Phrases are a single group of words (typically two or more words).
There are two mains types of phrases :
- Noun Phrases: Noun phrases contain a noun
- and Verb Phrases: Verb phrases will typically begin with a verb.
Remember, that when applying phrases to your writing, phrases, as opposed to clauses, will not stand on their own as a complete idea. Therefore, you will be using phrases to modify and add detail to your sentences.
- Clause: A group of related words containing a subject and verb.
- Phrase: A word or group of related words lacking a subject and verb.
Even though knowing individual prepositions is important, prepositional phrases are used far more frequently. A prepositional phrase begins with a preposition and ends with a noun or pronoun and includes any words that come in between the two. Study the examples below.
- in the village
- despite the extensive remodeling project
- underneath the grey blanket
- near him
- between you and me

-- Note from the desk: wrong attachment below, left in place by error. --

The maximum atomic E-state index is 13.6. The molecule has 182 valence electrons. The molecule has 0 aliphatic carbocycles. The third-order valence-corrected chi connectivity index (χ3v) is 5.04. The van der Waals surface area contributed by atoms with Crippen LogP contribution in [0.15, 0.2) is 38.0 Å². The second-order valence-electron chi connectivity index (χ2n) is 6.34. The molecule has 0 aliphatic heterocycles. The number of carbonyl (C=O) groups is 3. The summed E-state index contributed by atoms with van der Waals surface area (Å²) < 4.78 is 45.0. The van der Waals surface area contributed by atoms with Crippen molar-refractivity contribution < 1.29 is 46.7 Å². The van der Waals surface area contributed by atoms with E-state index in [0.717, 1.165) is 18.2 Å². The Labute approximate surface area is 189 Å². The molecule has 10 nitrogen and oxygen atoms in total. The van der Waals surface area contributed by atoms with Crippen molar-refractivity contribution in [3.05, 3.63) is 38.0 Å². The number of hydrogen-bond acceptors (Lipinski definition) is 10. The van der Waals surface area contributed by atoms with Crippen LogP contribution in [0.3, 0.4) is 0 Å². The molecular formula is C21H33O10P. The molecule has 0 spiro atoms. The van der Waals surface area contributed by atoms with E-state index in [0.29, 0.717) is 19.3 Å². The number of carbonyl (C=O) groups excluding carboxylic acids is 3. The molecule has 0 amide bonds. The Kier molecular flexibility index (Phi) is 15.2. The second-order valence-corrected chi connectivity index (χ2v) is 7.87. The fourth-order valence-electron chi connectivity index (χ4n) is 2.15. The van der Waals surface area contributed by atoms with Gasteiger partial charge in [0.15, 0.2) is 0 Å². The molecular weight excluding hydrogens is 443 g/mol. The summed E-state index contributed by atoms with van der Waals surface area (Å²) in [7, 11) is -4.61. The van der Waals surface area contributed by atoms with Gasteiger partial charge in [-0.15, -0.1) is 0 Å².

- with her
Note how each phrase above begins with a preposition and ends with a noun or pronoun.
Prepositional phrases contain a preposition and a noun. “In the writing center” is an example of a prepositional phrase.
Take the sentence we looked at above:
- The tutor, who was in the writing center, discussed the paper with the student.
We can change the clause, who was in the writing center, into a phrase by removing the modifier who and, most importantly, the verb was. We now have the phrase in the writing center. Let’s place it back in the sentence:
- The tutor, in the writing center, discussed the paper with the student.
The crucial difference is that we no longer use a verb (was). Therefore, we have a simple prepositional phrase.
Look at a few more examples:
- From my vantage point, I can see two eagles.
- Upon further review, I think you deserve an “A.”
- You’ll find the door down the hall and to the left. (two prepositional phrases)
Prepositional phrases–made up minimally of:
- + noun or a pronoun
–are the hardest working modifiers in the English language.
They can act like:
- and like adverbs.
Because they are so robust, they can modify nouns or verbs in sentences. Prepositional phrases can add description and detail to your writing.
Many phrases modify a specific word, but absolute phrases describe the whole clause that follows or comes before it.
This is helpful to you because you may like a sentence that you have written, but you want to add more detail. You can place an absolute phrase before or after the sentence as it’s written.
Here are some examples: